ter of Dalian Medical University were randomly divided
into two groups: 45 animals as experiment group (E), the
other 15 animals without any treatment were served as
comparison group (C); In the experiment group, the ani-
mals were performed sciatic nerve resection of right hin-
dlimb through a small incision in the gluteal area, under
anesthesia (mebubarbital 30 mg/kg intraperitoneally in-
jected). The right femurs which lost the ability of load
were defined as unloading group (U) of experiment
group and the left should bear more loads defined as
overloa di ng group (O) of e xperime nt gro u p.
*Project of Liaoning Province Education Department, LS2010030.
J. Zhang, W. Z. Zhao / Journal of Biosciences and Medicines 1 (2013) 19-22
Copyright © 2013 SciRes. OPEN ACCESS
After the operation, the rats were housed for 8 weeks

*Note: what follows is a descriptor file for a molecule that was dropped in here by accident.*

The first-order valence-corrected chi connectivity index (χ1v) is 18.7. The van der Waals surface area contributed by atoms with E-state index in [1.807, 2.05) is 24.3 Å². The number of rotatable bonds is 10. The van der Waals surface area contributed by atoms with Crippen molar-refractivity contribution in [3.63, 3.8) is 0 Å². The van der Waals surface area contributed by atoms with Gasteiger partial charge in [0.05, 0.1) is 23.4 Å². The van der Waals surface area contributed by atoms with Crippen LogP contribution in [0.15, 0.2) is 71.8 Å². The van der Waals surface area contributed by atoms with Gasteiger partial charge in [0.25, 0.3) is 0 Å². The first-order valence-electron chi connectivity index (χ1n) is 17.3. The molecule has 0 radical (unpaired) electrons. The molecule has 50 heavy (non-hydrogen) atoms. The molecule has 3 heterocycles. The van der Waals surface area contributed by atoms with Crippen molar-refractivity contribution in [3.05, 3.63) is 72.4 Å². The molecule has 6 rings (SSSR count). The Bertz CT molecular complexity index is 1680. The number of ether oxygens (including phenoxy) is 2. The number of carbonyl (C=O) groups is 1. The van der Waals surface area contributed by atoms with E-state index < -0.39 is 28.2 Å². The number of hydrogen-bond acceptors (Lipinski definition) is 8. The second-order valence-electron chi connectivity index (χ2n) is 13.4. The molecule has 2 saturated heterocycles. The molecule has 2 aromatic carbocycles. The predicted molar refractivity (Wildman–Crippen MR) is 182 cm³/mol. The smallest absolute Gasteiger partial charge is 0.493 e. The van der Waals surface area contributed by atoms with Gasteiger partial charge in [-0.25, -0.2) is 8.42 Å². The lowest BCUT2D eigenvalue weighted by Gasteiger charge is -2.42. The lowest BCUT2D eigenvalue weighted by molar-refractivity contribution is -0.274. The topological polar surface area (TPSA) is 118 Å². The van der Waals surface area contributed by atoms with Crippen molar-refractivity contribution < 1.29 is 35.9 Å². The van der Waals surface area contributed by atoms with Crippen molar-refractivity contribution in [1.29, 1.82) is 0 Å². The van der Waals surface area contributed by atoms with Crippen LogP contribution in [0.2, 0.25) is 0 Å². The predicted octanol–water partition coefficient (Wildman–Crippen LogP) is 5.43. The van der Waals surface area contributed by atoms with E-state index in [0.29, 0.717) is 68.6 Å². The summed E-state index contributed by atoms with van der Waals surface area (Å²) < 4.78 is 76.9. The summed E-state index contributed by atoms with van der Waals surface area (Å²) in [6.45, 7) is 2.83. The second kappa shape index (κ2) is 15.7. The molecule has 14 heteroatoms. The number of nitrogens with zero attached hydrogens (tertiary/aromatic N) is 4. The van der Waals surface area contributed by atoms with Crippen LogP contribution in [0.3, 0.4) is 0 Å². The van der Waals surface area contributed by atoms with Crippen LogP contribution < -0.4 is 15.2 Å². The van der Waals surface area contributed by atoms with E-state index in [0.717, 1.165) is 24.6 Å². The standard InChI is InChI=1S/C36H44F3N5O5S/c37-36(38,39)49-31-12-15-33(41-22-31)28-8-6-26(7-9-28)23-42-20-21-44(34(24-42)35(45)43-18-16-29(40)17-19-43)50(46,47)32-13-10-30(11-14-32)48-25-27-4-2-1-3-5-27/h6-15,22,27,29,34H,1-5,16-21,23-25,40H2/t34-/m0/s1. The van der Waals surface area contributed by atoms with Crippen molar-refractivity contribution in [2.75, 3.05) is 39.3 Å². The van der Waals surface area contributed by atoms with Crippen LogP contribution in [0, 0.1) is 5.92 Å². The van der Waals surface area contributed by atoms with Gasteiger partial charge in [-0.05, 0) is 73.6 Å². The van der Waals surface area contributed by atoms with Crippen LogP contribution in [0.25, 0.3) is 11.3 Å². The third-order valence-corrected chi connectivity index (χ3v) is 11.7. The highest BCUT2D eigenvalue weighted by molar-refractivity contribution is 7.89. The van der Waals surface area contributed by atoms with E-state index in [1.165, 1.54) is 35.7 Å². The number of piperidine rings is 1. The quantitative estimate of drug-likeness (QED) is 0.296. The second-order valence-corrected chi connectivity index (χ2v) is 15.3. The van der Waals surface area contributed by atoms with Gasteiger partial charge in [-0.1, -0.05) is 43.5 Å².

individually in temperature-controlled room (220˚C ±
20˚C) with a 12:12 hour light/dark cycle. The animals
have free access to water and a standard rat laboratory
diet and were encouraged to move for 30 minutes in the
morning , noon and eveni n g respective l y.
2.2. Bone Mineral Density Data Obtaining and
After the animals had been anesthetized and weighed, the
bone mineral density(BMD) of rat femur was measured
once a week, the value of area BMD of the same sit in
the proximal Femur was obtained (as shown in Figure 1).
The adopted instrument is the Challenger double energy
x-ray absorption instrument from France DMS Company,
the applied software is the rat analysis softwa re provided
by DMS Company. Data of rat mean weights and BMD
during experiment were shown in Tables 1 and 2.
3.1. Bone Growth Equation
“Stress and growth is the key problem in the study of
Biomechanics [4].” The stress stimulus and the adapta-